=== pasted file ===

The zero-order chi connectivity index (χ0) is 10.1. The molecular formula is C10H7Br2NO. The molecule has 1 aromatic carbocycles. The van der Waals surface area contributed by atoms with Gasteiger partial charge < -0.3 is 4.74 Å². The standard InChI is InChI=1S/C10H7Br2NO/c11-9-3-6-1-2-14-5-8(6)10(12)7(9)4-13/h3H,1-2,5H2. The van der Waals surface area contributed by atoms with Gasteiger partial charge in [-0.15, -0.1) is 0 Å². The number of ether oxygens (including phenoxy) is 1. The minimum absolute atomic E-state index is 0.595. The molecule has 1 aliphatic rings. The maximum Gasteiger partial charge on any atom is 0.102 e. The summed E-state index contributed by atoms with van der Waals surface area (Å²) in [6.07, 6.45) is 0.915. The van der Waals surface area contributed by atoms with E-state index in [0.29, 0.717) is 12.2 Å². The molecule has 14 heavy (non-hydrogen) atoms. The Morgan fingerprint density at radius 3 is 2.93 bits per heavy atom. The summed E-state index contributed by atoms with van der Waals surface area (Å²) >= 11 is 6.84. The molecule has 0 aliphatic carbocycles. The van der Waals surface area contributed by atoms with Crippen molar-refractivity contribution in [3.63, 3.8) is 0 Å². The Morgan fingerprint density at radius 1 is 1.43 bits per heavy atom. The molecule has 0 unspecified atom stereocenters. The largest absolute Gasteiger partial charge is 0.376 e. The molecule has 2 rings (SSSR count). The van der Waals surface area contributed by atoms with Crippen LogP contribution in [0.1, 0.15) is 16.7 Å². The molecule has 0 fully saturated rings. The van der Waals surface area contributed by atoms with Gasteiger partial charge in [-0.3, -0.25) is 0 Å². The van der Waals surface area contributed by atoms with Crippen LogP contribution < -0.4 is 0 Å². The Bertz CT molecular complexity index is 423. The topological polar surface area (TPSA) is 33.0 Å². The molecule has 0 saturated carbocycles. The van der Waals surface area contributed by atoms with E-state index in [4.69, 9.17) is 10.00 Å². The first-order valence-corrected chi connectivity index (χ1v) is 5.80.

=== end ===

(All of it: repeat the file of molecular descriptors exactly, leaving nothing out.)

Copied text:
The zero-order chi connectivity index (χ0) is 10.1. The molecular formula is C10H7Br2NO. The molecule has 1 aromatic carbocycles. The van der Waals surface area contributed by atoms with Gasteiger partial charge < -0.3 is 4.74 Å². The standard InChI is InChI=1S/C10H7Br2NO/c11-9-3-6-1-2-14-5-8(6)10(12)7(9)4-13/h3H,1-2,5H2. The van der Waals surface area contributed by atoms with Gasteiger partial charge in [-0.15, -0.1) is 0 Å². The number of ether oxygens (including phenoxy) is 1. The minimum absolute atomic E-state index is 0.595. The molecule has 1 aliphatic rings. The maximum Gasteiger partial charge on any atom is 0.102 e. The summed E-state index contributed by atoms with van der Waals surface area (Å²) in [6.07, 6.45) is 0.915. The van der Waals surface area contributed by atoms with E-state index in [0.29, 0.717) is 12.2 Å². The molecule has 14 heavy (non-hydrogen) atoms. The Morgan fingerprint density at radius 3 is 2.93 bits per heavy atom. The summed E-state index contributed by atoms with van der Waals surface area (Å²) >= 11 is 6.84. The molecule has 0 aliphatic carbocycles. The van der Waals surface area contributed by atoms with Crippen molar-refractivity contribution in [3.63, 3.8) is 0 Å². The Morgan fingerprint density at radius 1 is 1.43 bits per heavy atom. The molecule has 0 unspecified atom stereocenters. The largest absolute Gasteiger partial charge is 0.376 e. The molecule has 2 rings (SSSR count). The van der Waals surface area contributed by atoms with Crippen LogP contribution in [0.1, 0.15) is 16.7 Å². The molecule has 0 fully saturated rings. The van der Waals surface area contributed by atoms with Gasteiger partial charge in [-0.3, -0.25) is 0 Å². The van der Waals surface area contributed by atoms with Crippen LogP contribution < -0.4 is 0 Å². The Bertz CT molecular complexity index is 423. The topological polar surface area (TPSA) is 33.0 Å². The molecule has 0 saturated carbocycles. The van der Waals surface area contributed by atoms with E-state index in [4.69, 9.17) is 10.00 Å². The first-order valence-corrected chi connectivity index (χ1v) is 5.80.